# Courses:

## Logic I >> Content Detail

### Syllabus

Syllabus

Course Description

This course provides an introduction to the aims and techniques of formal logic. Logic is the science of correct argument, and our study of logic will aim to understand what makes a correct argument good, that is, what is it about the structure of a correct argument that guarantees that, if the premises are all true, the conclusion will be true as well? Our subject (though, to be sure, we can only scratch the surface) will be truth and proof, and the connection between them.

Course Requirements

There will be a homework assignment every week or every other week, and a mandatory 3-hour, open-book final exam. The final will carry the same weight as three homework assignments.

Collaboration Policy

I encourage you to work together on the problems, but when you sit down to write up your final answers, do it by yourself, without looking at anyone else's work.

Course Calendar

The calendar below provides information on the course topics, which are taken from chapters in the course manuscript. The manuscript entitled Logic: The Art of Persuasion and the Science of Truth was written by the faculty member and is available in the readings section.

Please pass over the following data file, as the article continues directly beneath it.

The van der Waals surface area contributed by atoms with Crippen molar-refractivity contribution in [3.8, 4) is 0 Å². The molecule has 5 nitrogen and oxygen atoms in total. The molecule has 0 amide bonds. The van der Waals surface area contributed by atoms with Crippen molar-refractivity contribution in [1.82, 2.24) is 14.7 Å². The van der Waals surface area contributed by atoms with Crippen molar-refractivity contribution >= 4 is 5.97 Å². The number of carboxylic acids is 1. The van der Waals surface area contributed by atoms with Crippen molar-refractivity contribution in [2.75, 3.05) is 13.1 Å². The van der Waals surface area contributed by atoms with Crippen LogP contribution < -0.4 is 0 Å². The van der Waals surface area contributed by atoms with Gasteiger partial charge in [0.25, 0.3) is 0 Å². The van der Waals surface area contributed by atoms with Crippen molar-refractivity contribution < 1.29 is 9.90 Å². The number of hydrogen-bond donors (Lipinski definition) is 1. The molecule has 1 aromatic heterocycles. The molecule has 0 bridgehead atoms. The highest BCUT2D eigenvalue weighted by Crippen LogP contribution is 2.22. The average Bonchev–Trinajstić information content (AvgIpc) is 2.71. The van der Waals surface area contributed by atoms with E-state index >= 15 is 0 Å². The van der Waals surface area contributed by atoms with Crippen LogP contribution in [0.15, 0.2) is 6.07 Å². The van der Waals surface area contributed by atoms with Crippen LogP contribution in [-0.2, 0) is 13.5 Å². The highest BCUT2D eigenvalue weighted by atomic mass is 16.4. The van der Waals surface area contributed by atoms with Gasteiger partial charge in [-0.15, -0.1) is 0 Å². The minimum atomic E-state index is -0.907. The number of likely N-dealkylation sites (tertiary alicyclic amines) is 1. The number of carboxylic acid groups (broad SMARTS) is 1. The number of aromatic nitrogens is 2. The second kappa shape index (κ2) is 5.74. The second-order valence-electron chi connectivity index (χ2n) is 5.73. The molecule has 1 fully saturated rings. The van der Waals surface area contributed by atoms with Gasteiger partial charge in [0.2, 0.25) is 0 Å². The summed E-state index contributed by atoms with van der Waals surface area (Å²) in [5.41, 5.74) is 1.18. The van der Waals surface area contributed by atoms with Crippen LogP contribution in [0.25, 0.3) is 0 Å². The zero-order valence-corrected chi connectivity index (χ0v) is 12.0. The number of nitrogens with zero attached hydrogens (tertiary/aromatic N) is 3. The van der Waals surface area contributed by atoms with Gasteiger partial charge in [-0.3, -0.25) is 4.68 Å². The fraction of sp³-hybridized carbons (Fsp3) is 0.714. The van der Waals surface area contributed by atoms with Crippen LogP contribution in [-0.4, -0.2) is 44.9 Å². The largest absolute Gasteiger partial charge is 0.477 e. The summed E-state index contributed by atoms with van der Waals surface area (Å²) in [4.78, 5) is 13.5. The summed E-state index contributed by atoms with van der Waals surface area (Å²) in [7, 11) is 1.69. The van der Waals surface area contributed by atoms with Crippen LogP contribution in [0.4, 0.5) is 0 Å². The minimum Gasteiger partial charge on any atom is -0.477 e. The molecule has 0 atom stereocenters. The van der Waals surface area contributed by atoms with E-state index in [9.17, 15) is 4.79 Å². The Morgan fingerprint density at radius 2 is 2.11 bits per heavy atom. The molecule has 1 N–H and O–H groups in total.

Chapter #Topics
1Introduction: The Place of Logic Among the Sciences
2Sets and Functions
3Sentential Calculus Introduction
4Sentential Calculus Semantics
5Extension Theorem
6State Descriptions, Disjunctive Normal Form, and Expressive Completeness
7SC Substitutions
8The Search-for-Counterexample Test for Validity
9Compactness Theorem
10SC Derivations
11SC Completeness
12Substitution of Equivalents
13SC Translations
14Trouble with "If"s
16Derivations in the Monadic Predicate Calculus
17Completeness in the Monadic Predicate Calculus
18Predicate Calculus
19Predicate Calculus Derivations
20Identity
21Russell's Theory of Definite Descriptions
22Sense and Reference
23Function Signs
24Sentential Calculus Revisited: Boolean Algebra